Tricksort is an slightly faster version of Dupisort that omits a redundant branch. For the prior-art Block-Quicksort algorithm that is simpler and faster (but not adaptive) see Quicksort2B, for the greeNsort® algorithm that is simpler, faster and as adaptive see ZacksortB.


Walksort

Walksort is a greeNsort® algorithm that works with only \(\sqrt{N}\) buffer, is almost as fast as Mergesort and that is much faster than Sqrtsort. For a variation see Jumpsort.


UZacksort

UZacksort is a greeNsort® variant of Zacksort that sorts pointers to size-varying elements. For a slower stable algorithm see WQuicksort26, for algorithms that directly sort size-varying elements without random access see VFrogsort1 and XFrogsort1.


XFrogsort1

XFrogsort1 is a greeNsort® variant of Frogsort1 that sorts size-varying elements together with references to them. For an algorithm that sorts size-varying elements without references see VFrogsort1.


XSwansort

XSwansort is a greeNsort® variant of Swansort that sorts size-varying elements together with references to them. For an algorithm that sorts size-varying elements without references see VSwansort.


VFrogsort1

VFrogsort1 is a greeNsort® variant of Frogsort1 that sorts size-varying elements that do not contain a separator (sorting string separated by a null-string-terminator). For an algorithm that can sort arbitrary size-varying elements see XFrogsort1.


VSwansort

VSwansort is a greeNsort® variant of Swansort that sorts size-varying elements that do not contain a separator (sorting string separated by a null-string-terminator). For an algorithm that can sort arbitrary size-varying elements see XSwansort.


WQuicksort2

WQuicksort2 is a variant of Quicksort2 that sorts pointers to size-varying elements and achieves stability by breaking ties by pointer values. For an algorithm that adjusts to ties see UZacksort, for algorithms that directly sort size-varying elements without random access see VFrogsort1 and XFrogsort1.


Zacksort

Zacksort is a greeNsort® algorithm that combines the speed of Quicksort2 with the adaptivity of Quicksort3. For a variation see Zucksort and for a block-tuned version that reduces branch-misprediction see ZucksortB. For a version that sorts pointers to size-varying elements see UZacksort.

ZacksortB

ZacksortB is a greeNsort® version of Zacksort that is block-tuned to reduce branch-misprediction and hence as fast but more adaptive than Quicksort2B and as adaptive but faster than Dupisort.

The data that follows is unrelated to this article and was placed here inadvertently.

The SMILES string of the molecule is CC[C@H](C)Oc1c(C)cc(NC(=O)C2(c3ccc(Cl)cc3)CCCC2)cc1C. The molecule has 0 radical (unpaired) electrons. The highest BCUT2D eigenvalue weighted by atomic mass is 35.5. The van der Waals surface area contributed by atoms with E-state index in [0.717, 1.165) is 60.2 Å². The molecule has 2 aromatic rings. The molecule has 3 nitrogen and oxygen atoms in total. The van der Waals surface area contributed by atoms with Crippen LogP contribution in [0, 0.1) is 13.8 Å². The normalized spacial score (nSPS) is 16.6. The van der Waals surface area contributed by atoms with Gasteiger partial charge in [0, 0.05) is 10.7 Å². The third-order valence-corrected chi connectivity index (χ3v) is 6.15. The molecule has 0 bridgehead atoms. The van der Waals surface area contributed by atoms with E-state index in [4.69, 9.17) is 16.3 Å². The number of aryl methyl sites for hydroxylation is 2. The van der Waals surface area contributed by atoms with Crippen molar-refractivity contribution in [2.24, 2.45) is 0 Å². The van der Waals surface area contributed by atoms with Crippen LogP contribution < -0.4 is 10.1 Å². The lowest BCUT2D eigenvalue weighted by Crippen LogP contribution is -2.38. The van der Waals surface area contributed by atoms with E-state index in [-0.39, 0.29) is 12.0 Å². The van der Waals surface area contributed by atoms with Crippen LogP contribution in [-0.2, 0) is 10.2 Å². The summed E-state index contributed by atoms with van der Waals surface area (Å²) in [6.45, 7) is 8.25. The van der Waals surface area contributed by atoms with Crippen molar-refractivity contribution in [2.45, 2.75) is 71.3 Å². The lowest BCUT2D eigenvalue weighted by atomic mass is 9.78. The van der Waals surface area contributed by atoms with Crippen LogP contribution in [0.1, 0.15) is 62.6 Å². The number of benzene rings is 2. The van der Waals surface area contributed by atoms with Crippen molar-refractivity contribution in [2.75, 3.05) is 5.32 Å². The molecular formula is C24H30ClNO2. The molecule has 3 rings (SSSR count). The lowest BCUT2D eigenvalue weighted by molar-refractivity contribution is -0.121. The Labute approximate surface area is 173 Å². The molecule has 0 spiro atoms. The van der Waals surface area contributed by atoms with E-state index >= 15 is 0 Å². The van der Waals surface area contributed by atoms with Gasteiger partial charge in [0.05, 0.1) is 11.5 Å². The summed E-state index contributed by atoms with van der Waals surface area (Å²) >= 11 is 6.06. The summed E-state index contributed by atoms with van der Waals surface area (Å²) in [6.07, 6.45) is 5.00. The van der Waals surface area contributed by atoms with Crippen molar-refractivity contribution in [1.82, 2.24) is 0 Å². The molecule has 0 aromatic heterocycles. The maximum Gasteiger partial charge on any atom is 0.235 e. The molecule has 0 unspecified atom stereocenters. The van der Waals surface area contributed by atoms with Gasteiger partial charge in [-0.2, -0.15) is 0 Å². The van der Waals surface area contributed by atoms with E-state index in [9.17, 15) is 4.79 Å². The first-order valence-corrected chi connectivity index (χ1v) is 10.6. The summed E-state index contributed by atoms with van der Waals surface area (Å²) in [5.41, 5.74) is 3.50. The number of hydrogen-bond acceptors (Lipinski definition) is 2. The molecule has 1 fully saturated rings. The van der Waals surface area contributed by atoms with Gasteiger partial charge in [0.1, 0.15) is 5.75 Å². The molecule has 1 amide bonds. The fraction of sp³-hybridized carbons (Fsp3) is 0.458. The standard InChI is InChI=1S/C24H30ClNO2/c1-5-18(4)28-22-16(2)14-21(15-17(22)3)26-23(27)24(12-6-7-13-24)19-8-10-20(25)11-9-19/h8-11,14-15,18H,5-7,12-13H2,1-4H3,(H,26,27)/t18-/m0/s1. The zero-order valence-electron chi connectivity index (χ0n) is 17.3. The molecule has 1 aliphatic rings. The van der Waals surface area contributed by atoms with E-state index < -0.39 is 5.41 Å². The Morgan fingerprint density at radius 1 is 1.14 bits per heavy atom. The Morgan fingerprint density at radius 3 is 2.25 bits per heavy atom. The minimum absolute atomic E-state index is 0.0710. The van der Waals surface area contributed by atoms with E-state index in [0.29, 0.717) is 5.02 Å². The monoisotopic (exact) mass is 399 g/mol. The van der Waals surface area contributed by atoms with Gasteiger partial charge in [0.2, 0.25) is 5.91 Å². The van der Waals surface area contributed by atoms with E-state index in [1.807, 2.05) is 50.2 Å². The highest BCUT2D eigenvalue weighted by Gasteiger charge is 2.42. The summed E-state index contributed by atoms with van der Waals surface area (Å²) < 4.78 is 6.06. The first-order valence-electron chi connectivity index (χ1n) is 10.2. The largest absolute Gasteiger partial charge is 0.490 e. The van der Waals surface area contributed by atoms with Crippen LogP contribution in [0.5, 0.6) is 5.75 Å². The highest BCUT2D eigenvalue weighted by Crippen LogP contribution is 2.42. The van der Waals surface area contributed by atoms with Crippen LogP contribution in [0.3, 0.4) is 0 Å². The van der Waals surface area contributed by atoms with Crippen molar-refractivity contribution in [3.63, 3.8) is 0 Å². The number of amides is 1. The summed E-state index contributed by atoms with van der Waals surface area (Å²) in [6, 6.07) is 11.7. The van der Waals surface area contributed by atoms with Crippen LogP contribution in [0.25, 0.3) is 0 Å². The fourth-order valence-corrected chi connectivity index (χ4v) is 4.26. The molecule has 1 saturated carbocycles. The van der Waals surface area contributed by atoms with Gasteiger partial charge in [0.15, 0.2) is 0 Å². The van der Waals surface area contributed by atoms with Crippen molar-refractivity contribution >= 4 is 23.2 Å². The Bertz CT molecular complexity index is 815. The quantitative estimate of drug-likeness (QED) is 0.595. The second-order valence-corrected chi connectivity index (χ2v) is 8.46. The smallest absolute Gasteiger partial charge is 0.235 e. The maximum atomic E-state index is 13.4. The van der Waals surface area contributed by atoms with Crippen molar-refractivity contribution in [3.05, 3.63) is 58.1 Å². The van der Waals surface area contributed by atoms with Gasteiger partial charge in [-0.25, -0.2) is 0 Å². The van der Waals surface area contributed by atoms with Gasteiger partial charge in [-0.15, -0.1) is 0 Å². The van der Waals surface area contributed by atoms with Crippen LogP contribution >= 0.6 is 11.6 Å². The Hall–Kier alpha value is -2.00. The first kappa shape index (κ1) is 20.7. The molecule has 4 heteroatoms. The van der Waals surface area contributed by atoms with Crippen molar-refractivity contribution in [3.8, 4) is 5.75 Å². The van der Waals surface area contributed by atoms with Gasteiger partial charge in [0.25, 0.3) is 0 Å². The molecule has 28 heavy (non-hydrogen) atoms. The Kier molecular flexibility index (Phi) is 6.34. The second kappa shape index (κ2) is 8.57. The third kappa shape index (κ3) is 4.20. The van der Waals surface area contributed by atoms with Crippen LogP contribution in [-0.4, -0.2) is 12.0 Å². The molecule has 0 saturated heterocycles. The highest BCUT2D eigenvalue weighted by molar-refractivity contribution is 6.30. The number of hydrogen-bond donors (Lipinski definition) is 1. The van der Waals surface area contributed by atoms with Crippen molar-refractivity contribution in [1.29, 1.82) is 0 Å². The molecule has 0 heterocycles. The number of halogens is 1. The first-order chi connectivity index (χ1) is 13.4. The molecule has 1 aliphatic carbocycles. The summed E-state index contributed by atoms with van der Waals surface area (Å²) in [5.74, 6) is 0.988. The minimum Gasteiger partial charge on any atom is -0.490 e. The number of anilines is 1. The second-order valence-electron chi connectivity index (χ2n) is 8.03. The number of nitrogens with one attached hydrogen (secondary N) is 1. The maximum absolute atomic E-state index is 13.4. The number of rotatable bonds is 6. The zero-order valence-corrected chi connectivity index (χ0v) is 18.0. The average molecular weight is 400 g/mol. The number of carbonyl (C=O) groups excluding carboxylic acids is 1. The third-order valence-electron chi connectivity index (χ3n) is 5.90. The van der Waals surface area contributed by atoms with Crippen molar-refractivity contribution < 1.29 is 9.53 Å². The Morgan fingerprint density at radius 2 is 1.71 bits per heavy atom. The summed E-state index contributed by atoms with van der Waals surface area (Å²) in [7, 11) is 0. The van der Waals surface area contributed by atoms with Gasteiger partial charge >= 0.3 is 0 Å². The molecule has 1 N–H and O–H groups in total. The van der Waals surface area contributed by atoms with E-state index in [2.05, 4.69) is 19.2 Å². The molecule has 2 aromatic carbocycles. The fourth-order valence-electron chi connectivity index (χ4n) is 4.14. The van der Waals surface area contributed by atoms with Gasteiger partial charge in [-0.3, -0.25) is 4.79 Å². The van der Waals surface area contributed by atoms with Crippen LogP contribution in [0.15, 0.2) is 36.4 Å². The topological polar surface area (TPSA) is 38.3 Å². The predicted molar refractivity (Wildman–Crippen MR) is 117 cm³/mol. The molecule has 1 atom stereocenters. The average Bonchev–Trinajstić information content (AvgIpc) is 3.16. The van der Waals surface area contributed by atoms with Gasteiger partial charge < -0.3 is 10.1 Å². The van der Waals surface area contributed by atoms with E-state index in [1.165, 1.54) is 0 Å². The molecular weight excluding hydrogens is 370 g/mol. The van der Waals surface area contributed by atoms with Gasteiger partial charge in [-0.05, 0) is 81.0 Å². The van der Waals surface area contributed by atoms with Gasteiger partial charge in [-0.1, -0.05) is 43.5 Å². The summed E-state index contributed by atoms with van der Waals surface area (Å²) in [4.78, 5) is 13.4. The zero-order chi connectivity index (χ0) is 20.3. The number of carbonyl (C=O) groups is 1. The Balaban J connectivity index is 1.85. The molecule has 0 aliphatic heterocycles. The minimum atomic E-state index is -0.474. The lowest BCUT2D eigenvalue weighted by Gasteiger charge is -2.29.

Zucksort

Zucksort is a greeNsort® variation of Zacksort that might be slightly faster on certain systems. For an algorithm that is not only \(\mathcal{O}(N\log{D})\) adaptive to ties but also \(\mathcal{O}(N)\) adaptive to presorted data see Ducksort.

ZucksortB

ZucksortB is a greeNsort® version of Zucksort that is block-tuned to reduce branch-misprediction and hence as fast but more adaptive than Quicksort2B and as adaptive but faster than Dupisort.

Zackpartial

Zackpartial is our name for a simplified application of *Zacksort for partial sorting: after selection of k, the element is in the k-th position, which would be in the k-th position had the data be sorted completely, furthermore all elements with keys lower than the key of k are at the positions below k (completely sorted), all elements with keys greater than the key of k are at the positions above k (but not sorted). See also Zuckpartial, Zackselect and for an inferior algorithm Quickpartial.

Zackselect

Zackselect is a simplified application of Zacksort for selection: after selection of k, the element is in the k-th position, which would be in the k-th position had the data be sorted completely, furthermore all elements with keys lower than the key of k are at the positions below k (not sorted), all elements with keys greater than the key of k are at the positions above k (not sorted). See also Zuckselect, Zackpartial and for an inferior algorithm Quickselect.

Zuckpartial

Zuckpartial is our name for a simplified application of *Zacksort for partial sorting: after selection of k, the element is in the k-th position, which would be in the k-th position had the data be sorted completely, furthermore all elements with keys lower than the key of k are at the positions below k (completely sorted), all elements with keys greater than the key of k are at the positions above k (but not sorted). See also Zackpartial, Zuckselect and for an inferior algorithm Quickpartial.

Zuckselect

Zuckselect is a simplified application of Zucksort for selection: after selection of k, the element is in the k-th position, which would be in the k-th position had the data be sorted completely, furthermore all elements with keys lower than the key of k are at the positions below k (not sorted), all elements with keys greater than the key of k are at the positions above k (not sorted). See also Zackselect, Zuckpartial and for an inferior algorithm Quickselect.



The only place success comes before work is in the dictionary ― Vince Lombardi


  1. This glossary contains only the most important new and prior-art algorithms implemented in the greeNsort® testbed↩︎

  2. FROG is an acronym describing the core innovation of Frogsort (and Geckosort): Flip Recursive Organized Gaps↩︎

  3. The gecko is not only left-right-symmetric but also a rear-front-symmetric relative of the frog↩︎

  4. ‘Inin’ is an acronym for ‘Inplace’ and ‘Into’, the two central functions in Ininsort↩︎

  5. ‘Nini’ sounds like the German ‘Nie nie’ which means ‘never ever’ do more loop checks than needed↩︎

  6. since a stable Quicksort has no ties by definition a WZacksort would be unnecessarily complex and the simpler WQuicksort2 is sufficient↩︎